WEDNESDAY, Jan. 27, 2021 (HealthDay News) — Nearly half of all Americans want to get the COVID-19 vaccine as soon as they can, a new poll suggests.
That percentage is even higher among those who know someone who has already been vaccinated.
“Perhaps more important than any message is the impact of seeing a neighbor, friend or family member get their shots without any adverse effects,” said Drew Altman, president and CEO of the Kaiser Family Foundation (KFF), which conducted the poll. “It provides hope that vaccine confidence will build over time.”
People do find messages that promote the vaccine’s effectiveness and promise a return to normalcy convincing, but they are discouraged when they hear about allergic reactions and side effects, the pollsters said.
The desire to get vaccinated is increasing among all groups, but Republicans and rural residents remain the most reluctant.
The survey, conducted among more than 1,500 adults Jan. 11-18 and published Jan. 27 in the KFF publication COVID-19 Vaccine Monitor, found that 47% of Americans want to get vaccinated as soon as they can or have already been vaccinated. That’s much higher than the 34% of the public who said they wanted to get the vaccine in December.
Another 31% say they want to “wait until it has been available for a while to see how it is working for others.”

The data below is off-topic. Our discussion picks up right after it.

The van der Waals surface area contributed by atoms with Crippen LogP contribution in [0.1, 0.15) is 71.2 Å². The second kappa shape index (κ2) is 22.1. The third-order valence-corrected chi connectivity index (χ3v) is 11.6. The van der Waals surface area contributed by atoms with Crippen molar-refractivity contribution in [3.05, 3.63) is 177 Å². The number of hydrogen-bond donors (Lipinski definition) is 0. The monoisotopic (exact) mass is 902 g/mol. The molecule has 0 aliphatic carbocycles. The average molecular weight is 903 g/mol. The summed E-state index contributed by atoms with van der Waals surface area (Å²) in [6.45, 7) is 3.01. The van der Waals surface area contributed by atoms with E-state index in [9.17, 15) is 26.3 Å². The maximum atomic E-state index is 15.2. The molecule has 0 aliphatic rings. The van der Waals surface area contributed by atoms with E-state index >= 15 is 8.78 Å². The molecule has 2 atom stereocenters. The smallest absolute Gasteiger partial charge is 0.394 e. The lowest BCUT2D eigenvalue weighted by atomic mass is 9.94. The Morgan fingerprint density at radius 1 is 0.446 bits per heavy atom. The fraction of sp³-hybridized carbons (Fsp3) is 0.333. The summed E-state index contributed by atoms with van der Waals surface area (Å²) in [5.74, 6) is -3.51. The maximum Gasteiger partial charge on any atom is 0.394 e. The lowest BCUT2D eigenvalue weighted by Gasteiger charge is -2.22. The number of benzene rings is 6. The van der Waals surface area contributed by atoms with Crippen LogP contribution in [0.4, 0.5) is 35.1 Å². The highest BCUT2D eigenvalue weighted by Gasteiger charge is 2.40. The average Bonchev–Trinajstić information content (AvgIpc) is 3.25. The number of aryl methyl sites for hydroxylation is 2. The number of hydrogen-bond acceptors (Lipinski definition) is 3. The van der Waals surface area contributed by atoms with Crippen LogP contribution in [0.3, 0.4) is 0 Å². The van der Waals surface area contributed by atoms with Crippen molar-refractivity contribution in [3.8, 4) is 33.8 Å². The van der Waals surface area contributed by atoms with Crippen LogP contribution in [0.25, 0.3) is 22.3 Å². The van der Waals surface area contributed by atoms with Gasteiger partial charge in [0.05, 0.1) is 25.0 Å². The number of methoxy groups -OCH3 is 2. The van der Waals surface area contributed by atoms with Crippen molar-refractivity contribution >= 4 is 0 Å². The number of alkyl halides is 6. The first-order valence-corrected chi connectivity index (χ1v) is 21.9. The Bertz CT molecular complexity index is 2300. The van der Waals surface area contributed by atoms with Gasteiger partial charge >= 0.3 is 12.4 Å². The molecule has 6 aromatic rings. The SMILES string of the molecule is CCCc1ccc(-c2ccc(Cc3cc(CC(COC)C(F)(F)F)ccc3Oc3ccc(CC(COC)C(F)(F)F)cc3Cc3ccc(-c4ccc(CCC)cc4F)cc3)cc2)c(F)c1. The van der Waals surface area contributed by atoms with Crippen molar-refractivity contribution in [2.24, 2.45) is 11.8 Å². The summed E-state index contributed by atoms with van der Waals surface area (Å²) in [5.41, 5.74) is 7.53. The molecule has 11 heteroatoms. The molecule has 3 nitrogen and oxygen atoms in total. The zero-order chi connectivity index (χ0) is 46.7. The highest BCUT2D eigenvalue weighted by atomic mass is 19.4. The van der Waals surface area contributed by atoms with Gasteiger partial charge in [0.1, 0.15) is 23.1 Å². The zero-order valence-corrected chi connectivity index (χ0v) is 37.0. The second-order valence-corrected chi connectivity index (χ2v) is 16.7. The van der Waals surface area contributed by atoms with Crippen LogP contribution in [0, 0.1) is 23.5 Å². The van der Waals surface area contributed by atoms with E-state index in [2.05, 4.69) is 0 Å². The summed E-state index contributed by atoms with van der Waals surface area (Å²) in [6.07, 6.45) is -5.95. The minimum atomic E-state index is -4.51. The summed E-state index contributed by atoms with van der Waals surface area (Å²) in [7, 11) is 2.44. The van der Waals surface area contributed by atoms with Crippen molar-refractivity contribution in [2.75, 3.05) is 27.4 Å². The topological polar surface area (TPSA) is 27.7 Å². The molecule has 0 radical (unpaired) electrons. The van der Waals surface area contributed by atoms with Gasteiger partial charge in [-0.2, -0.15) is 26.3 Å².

But 20% are more reluctant to get vaccinated, including 7% who will only get vaccinated “if required to do so for work, school or other activities,” and 13% who say they will “definitely not” get the vaccine, the survey found.
Race, politics play role
Those who have been vaccinated or want to get vaccinated as soon as possible has increased among Black, Hispanic and white adults.
Among white respondents, 53% are more likely to want the vaccine than Black respondents (35%) and Hispanic respondents (42%).
More Black people (43%) and Hispanic people (37%) are likely to say they will “wait and see” to get vaccinated than white respondents (26%).
White people (51%) are more likely than Black adults (38%) or Hispanic adults (37%) to have been vaccinated or know someone who has, and those with incomes of at least $90,000 are nearly twice as likely as those with incomes under $40,000 to say so (65% versus 33%).